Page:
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How to tell an audio story without narration

Standard audio stories have a host introduction, narration, voice tracks and actualities (such as natural sound). But you can also use non-narrated pieces, stories that don’t include the reporter’s voice or storytelling. Non-narrated pieces aren’t usual, but they can be effective when paired with the right story. These stories can take several forms.

  • First-person essays. This works well for commentaries, when a particular point of view is presented.
  • Man on the street. In this non-narrated approach, a reporter asks people’s reactions to a question or issue. Plan to ask each person two or three questions. Back in the studio, you’ll create a montage of the best responses.
  • Voice collages. This structure incorporates many voices into a tight space. It provides different answers to a single question. Usually, the answers are provided in succession, after an initial setup. This format works best with a very specific subject. It also works best in short form: 30 seconds is a typical length for a collage.
  • Features. You can also present a person’s responses to a set of interview questions without the reporter speaking. This formats works especially well when people tell a story about their life or something they’ve done.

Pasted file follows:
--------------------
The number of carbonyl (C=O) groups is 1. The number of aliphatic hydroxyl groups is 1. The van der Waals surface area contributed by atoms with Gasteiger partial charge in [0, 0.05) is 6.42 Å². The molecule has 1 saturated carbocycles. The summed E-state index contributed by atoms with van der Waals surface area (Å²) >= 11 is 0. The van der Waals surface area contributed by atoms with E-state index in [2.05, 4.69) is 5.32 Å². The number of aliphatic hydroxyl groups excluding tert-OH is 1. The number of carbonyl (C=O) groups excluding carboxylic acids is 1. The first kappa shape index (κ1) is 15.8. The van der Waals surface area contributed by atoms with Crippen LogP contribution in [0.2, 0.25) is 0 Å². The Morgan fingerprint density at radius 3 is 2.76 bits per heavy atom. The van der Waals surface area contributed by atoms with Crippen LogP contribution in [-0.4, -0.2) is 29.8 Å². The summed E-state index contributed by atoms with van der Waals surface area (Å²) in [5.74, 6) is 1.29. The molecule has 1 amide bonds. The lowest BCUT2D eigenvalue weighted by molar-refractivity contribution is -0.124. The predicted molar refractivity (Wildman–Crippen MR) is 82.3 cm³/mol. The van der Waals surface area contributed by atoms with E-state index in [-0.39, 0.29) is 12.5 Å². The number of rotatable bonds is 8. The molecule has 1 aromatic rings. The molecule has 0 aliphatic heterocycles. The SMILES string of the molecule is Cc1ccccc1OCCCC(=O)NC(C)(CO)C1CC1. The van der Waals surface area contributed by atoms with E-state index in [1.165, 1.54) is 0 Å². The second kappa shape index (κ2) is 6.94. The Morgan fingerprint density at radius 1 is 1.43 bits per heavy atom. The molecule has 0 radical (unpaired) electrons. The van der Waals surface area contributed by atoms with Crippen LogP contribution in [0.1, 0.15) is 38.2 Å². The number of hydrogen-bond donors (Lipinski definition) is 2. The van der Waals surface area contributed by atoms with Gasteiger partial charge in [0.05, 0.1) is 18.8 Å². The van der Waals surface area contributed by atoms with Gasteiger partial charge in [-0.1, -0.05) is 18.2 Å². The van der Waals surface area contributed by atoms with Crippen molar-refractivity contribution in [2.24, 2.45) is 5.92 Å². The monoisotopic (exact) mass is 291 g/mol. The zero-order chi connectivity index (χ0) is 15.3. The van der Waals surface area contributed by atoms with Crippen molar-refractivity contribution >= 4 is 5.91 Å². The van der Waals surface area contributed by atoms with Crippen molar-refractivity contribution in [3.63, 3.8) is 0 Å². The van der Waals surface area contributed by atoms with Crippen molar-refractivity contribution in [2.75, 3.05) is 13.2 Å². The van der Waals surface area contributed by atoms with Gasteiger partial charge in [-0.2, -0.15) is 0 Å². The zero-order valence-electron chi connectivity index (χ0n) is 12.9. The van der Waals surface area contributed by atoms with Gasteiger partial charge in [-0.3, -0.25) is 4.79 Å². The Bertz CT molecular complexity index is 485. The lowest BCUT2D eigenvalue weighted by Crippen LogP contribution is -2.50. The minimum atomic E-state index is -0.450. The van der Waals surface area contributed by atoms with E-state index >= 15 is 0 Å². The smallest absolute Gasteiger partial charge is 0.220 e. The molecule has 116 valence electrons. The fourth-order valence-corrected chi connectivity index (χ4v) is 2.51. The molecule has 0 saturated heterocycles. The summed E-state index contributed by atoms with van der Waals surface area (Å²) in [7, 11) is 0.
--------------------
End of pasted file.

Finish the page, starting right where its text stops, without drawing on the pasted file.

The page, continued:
Use a non-narrated approach with a particular purpose in mind. It won’t work for every topic, so don’t force it on a story that would benefit from another approach.

Taken from Writing for the Ear, a self-directed course by Dan Grech at Poynter NewsU.

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Vicki Krueger has worked with The Poynter Institute for more than 20 years in roles from editor to director of interactive learning and her current position as marketing communications manager. She is the author of Cleaning Your Copy: Grammar, Style and More – a self-directed e-learning course that consistently is ranked as one of the most popular courses at Poynter News University. Other work includes producing “Best Newspaper Writing,” the annual collection of the ASNE Distinguished Writing Award winners and finalists, and editing “Aim for the Heart,” a book by Poynter’s Al Tompkins for TV reporters and producers. You can follow her on Twitter at @vkrueger and @newsu.

(via Poynter)